Harry Whittington, the man who was mistakenly shot by former vice president Dick Cheney when they were quail hunting on a Texas ranch 17 years ago, has passed away. He was 95.
According to a family friend, Karl Rove, Whittington passed away at his Austin home on Saturday.
Before the unintentional shooting catapulted Whittington into the national spotlight, the lawyer was well-known for his contributions to the growth of Texas’s Republican Party into the state’s preeminent political force and for being the man governors turned to when troubled state agencies needed to be fixed.
Whittington was described as “a man of immense integrity and deep compassion” by influential Republican strategist Karl Rove, a former adviser to former President George W. Bush. Rove said Whittington was called upon by leaders for “critical jobs.”
On February 11, 2006, Cheney was out bird hunting with Whittington and several other people on the sizable Armstrong Ranch in South Texas when Cheney accidentally hit Whittington, who was 78 at the time. The ranch owner called the Corpus Christi Caller-Times the following day to report the mishap, but it wasn’t until then that it was made public.
Cheney came under fire for breaking a fundamental hunting rule, according to which the bearer of a firearm must be certain of the target before releasing the trigger, as well as for delaying announcing the incident to the public.
He was a remarkable person, so it sort of bothers me to be remembered as having died in a hunting accident.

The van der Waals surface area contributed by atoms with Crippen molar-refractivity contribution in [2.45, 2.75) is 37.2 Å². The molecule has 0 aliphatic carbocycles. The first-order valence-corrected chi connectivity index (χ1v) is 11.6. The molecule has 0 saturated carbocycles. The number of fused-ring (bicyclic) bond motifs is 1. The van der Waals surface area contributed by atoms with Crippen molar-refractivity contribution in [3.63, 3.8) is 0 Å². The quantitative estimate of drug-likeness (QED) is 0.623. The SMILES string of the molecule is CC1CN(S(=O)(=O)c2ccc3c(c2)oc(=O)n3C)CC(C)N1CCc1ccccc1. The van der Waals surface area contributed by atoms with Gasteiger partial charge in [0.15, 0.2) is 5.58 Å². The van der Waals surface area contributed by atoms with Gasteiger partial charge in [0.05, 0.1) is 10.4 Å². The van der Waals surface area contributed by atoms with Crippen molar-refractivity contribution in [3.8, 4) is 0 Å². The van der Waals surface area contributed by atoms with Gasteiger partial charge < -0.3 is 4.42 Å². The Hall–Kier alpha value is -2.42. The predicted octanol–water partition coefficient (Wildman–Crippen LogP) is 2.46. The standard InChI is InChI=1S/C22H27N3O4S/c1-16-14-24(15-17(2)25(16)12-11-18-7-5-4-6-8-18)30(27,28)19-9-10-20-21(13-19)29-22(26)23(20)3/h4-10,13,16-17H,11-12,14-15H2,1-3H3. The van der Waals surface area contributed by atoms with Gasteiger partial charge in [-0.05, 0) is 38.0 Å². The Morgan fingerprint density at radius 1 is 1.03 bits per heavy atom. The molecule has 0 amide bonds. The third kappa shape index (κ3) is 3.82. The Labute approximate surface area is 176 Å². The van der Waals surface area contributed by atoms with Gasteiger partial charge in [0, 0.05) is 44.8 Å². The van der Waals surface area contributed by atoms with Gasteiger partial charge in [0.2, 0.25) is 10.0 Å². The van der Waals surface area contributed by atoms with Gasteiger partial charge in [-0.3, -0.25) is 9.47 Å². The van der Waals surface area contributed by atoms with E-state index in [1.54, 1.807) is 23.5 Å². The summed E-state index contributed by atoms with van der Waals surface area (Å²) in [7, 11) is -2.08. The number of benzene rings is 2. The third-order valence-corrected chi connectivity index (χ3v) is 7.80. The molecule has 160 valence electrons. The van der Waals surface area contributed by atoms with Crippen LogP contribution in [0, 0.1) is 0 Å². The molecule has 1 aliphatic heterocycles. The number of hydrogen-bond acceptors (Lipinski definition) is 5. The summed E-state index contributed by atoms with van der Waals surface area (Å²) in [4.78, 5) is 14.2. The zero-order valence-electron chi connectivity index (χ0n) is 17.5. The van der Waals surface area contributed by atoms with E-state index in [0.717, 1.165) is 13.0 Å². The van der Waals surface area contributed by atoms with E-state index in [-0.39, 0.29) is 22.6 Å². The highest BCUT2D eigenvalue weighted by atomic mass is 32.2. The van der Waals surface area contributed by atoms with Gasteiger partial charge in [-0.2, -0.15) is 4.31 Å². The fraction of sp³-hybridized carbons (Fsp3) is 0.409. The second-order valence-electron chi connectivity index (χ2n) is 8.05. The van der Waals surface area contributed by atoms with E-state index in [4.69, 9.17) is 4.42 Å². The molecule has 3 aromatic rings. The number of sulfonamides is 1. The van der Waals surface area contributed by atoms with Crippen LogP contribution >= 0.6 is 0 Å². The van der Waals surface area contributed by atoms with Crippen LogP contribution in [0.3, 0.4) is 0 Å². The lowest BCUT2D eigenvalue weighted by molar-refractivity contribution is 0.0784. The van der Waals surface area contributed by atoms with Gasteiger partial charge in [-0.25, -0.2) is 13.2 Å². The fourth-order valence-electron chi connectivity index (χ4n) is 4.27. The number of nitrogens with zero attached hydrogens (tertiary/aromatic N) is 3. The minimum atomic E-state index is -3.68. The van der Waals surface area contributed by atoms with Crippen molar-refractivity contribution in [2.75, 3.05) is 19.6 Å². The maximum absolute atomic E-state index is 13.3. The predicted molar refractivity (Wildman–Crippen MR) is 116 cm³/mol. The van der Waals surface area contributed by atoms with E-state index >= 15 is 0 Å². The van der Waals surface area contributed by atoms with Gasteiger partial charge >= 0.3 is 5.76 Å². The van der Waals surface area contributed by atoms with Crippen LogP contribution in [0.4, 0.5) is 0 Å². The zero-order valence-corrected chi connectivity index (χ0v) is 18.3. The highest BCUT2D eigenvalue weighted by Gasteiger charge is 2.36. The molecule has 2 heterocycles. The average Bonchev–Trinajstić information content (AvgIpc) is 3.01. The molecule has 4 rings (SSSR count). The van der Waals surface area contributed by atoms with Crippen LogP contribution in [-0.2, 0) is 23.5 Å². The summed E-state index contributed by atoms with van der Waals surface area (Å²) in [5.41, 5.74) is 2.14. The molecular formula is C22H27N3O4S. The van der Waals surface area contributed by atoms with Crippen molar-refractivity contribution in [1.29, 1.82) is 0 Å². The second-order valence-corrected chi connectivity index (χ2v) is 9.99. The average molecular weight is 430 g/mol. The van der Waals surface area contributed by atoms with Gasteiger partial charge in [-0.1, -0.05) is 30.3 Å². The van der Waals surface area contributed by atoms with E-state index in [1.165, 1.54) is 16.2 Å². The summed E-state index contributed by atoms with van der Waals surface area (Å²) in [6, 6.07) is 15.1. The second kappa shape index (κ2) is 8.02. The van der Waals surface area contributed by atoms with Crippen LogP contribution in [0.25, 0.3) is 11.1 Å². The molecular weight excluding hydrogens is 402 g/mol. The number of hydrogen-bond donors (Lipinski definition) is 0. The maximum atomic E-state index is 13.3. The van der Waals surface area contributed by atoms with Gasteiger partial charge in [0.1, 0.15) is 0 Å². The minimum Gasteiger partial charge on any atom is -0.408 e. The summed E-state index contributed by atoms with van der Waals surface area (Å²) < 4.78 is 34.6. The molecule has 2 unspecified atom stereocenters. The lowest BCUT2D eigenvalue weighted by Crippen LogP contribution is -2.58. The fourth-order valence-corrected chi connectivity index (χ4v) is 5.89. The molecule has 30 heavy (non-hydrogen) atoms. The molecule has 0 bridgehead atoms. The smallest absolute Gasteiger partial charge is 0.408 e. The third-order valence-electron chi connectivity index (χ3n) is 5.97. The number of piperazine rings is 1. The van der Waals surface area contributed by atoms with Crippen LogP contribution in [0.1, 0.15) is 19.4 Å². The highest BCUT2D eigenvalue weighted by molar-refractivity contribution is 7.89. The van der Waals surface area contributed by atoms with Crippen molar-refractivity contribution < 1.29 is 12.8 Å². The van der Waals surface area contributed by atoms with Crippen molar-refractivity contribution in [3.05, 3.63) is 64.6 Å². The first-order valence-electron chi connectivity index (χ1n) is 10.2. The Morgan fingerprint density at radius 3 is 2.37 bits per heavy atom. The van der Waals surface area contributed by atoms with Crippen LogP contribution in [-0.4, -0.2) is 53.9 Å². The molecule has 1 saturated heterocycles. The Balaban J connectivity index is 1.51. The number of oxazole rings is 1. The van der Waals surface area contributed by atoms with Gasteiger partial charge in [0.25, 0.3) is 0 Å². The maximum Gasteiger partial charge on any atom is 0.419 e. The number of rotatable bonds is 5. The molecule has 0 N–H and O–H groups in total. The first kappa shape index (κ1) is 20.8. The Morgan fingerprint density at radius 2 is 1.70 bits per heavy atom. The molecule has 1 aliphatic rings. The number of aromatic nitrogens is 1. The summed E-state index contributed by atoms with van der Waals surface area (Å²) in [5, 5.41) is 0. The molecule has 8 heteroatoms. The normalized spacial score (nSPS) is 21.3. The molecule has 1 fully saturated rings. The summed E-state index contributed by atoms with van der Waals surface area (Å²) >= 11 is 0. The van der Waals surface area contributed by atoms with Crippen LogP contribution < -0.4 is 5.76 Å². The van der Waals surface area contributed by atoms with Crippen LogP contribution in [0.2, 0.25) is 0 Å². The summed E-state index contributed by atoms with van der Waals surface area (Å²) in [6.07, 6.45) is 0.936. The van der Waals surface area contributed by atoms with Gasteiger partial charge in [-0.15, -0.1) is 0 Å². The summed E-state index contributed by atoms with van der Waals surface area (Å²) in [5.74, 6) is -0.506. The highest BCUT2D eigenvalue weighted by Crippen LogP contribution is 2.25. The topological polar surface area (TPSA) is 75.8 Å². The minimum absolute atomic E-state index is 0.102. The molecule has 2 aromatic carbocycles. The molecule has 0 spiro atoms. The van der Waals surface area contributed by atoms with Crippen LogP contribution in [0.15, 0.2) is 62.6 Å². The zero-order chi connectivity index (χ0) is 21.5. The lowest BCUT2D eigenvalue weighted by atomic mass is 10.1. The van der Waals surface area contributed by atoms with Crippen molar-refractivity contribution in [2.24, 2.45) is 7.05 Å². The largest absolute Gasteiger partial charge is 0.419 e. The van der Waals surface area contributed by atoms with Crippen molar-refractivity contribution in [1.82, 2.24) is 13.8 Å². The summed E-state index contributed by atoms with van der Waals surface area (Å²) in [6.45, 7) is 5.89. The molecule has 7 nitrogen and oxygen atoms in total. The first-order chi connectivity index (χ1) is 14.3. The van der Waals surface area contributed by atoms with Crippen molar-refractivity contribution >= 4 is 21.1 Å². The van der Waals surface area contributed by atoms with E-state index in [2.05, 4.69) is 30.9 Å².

Numerous jokes were also made about the incident.
Then-host of “The Tonight Show” on NBC, Jay Leno, joked that Cheney would capitalize on the mishap by releasing a new fragrance called “Duck” for Valentine’s Day. At a conference, billionaire Bill Gates began by declaring, “I’m really delighted to be here. Dick Cheney invited me to go quail hunting with him.
Days after the incident, Cheney remarked in an interview with Fox News that it was “one of the worst days of my life at that moment.”
Cheney claimed that Whittington had left the hunting party to retrieve a downed bird from thick cover when the accident occurred. Whittington, according to Cheney, was appropriately attired in orange, and the upper half of his body was exposed, but he was also standing in a gully with the sun in his back.
No one else is to blame, Cheney said. “I’m the one that shot my friend,” the shooter said.
Many of the state’s GOP power brokers established their empires in a building owned by Whittington in downtown Austin. Bush and former Texas Governor Rick Perry both used the structure as their campaign offices. There was also Rove’s office.
Whittington had a history of involvement in Texas politics. He supported John Tower’s bid for the U.S. Senate in 1961 and later assisted George H.W. Bush in his unsuccessful bid for Congress. He spent a lot of time on state boards and was a go-to man for governors looking to fix up failing state agencies.
Whittington, according to Rove, was “a huge source of good guidance and mentorship to hundreds,” including him, in addition to serving his community in a variety of ways.
To be remembered as the victim of a hunting accident bothers me somewhat because he was such a remarkable person, Rove said.